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letter etiquette

English translation: Dear Colleague

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GLOSSARY ENTRY (DERIVED FROM QUESTION BELOW)
German term or phrase:Sehr geehrter Herr Kollege xxx
English translation:Dear Colleague
Entered by: Trudy Peters
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19:59 Mar 7, 2004
German to English translations [Non-PRO]
Linguistics
German term or phrase: letter etiquette
"Sehr geehrter Herr Kollege xxx" This is a letter from one professor to another.
At least in Germany, when addressing each other persons of the like rank tend to leave out the "Dr.", "Prof." or whatever.
In English-speaking countries would these two persons also adress each other as "Dear Colleague"?
Thanks for your input.
Jonathan MacKerron
Dear colleague
Explanation:
Dear colleague would be fine, IMHO

Or Dear Dr. XXX

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Note added at 31 mins (2004-03-07 20:30:40 GMT)
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I wouldn\'t write \"Dear Jim,\" they may not even know each other.
Selected response from:

Trudy Peters
United States
Local time: 21:53
Grading comment
Thanks to all contributors!
4 KudoZ points were awarded for this answer

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Summary of answers provided
4 +6Dear colleague
Trudy Peters
3 +6letter etiquettentext


  

Answers


6 mins   confidence: Answerer confidence 3/5Answerer confidence 3/5 peer agreement (net): +6
letter etiquette


Explanation:
I don't think you'd write "Dear colleague Brown" in the US.

Quite possibly people would use first names in the US, even if they're not buddies (something they definitely wouldn't do in Germany). Otherwise: "Dear Mr. Brown" or "Dear Professor Brown."

ntext
United States
Local time: 20:53
Works in field
Native speaker of: Native in EnglishEnglish, Native in GermanGerman
PRO pts in category: 36

Peer comments on this answer (and responses from the answerer)
agree  roneill: Definitely not Dear Colleague Brown. Dear colleague would be fine, however. Your last two suggestions would be better in the circumstances you describe.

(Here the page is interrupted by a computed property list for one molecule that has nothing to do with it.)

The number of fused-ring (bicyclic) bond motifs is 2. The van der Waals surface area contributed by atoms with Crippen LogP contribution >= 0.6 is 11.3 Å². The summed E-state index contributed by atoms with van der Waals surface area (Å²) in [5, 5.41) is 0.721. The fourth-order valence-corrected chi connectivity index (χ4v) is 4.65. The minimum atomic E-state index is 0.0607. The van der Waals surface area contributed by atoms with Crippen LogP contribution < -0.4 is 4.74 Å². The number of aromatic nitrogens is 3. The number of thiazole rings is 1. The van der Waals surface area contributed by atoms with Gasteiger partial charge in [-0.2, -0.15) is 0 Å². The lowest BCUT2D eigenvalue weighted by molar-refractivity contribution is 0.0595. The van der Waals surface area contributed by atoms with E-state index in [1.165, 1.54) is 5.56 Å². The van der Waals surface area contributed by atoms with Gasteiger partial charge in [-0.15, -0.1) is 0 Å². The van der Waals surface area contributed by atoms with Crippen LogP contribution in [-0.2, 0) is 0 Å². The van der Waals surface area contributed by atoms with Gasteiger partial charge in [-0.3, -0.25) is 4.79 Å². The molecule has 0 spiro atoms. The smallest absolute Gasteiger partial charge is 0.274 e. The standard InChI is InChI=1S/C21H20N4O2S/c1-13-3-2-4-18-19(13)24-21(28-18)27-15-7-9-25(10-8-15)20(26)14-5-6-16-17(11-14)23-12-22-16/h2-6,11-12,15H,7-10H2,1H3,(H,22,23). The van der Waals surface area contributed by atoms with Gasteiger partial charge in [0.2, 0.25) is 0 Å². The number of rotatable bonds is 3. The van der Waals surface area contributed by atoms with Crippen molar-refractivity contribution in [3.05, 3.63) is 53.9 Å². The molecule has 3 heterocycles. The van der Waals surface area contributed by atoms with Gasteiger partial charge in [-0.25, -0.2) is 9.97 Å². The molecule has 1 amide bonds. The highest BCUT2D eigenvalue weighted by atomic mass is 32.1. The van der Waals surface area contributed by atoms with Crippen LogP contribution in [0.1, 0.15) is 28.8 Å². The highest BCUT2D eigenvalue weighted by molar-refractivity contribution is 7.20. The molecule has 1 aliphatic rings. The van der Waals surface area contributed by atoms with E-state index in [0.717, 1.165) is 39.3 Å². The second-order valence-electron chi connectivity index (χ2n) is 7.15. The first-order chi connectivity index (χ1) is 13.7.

1 hr
  -> Would be fine, except I'm not sure you'd write that in a personalized letter when you know the person's name.

agree  Laurel Porter: Either first name (yes, we're terribly casual in the US) or last name with title (Dr., Professor, Ms...). It would be stiff and unnatural to use "colleague" where the person's name is known - why make them a generic category, instead of an individual?
3 hrs

agree  Patricia Fierro, M. Sc.: "Dear Professor Brown."
3 hrs

agree  Nancy Arrowsmith
4 hrs

agree  ezbounty@aol.co
10 hrs

agree  silvia glatzhofer: The German suggests that the writer does not know the other guy's first name. Otherwise he would have written "Lieber Kollege". Best to use the title "Dear Dr. or Dr. Professor Brown"
12 hrs
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30 mins   confidence: Answerer confidence 4/5Answerer confidence 4/5 peer agreement (net): +6
Dear colleague


Explanation:
Dear colleague would be fine, IMHO

Or Dear Dr. XXX

--------------------------------------------------
Note added at 31 mins (2004-03-07 20:30:40 GMT)
--------------------------------------------------

I wouldn\'t write \"Dear Jim,\" they may not even know each other.

Trudy Peters
United States
Local time: 21:53
Native speaker of: Native in GermanGerman, Native in EnglishEnglish
PRO pts in category: 4
Grading comment
Thanks to all contributors!

Peer comments on this answer (and responses from the answerer)
agree  xxxDr.G.MD
11 mins

agree  Carley Hydusik: I would vote for "Dear Dr. XXX" if you know they have that title. Better to go too far up than down!
19 mins

agree  roneill
55 mins

agree  xxxRNolder: Dear colleague if of like "rank" or status.
2 hrs

agree  Cilian O'Tuama: but Colleague with capital C, like Dear Sir
3 hrs

agree  Armorel Young: yes, colleague with capital C
14 hrs
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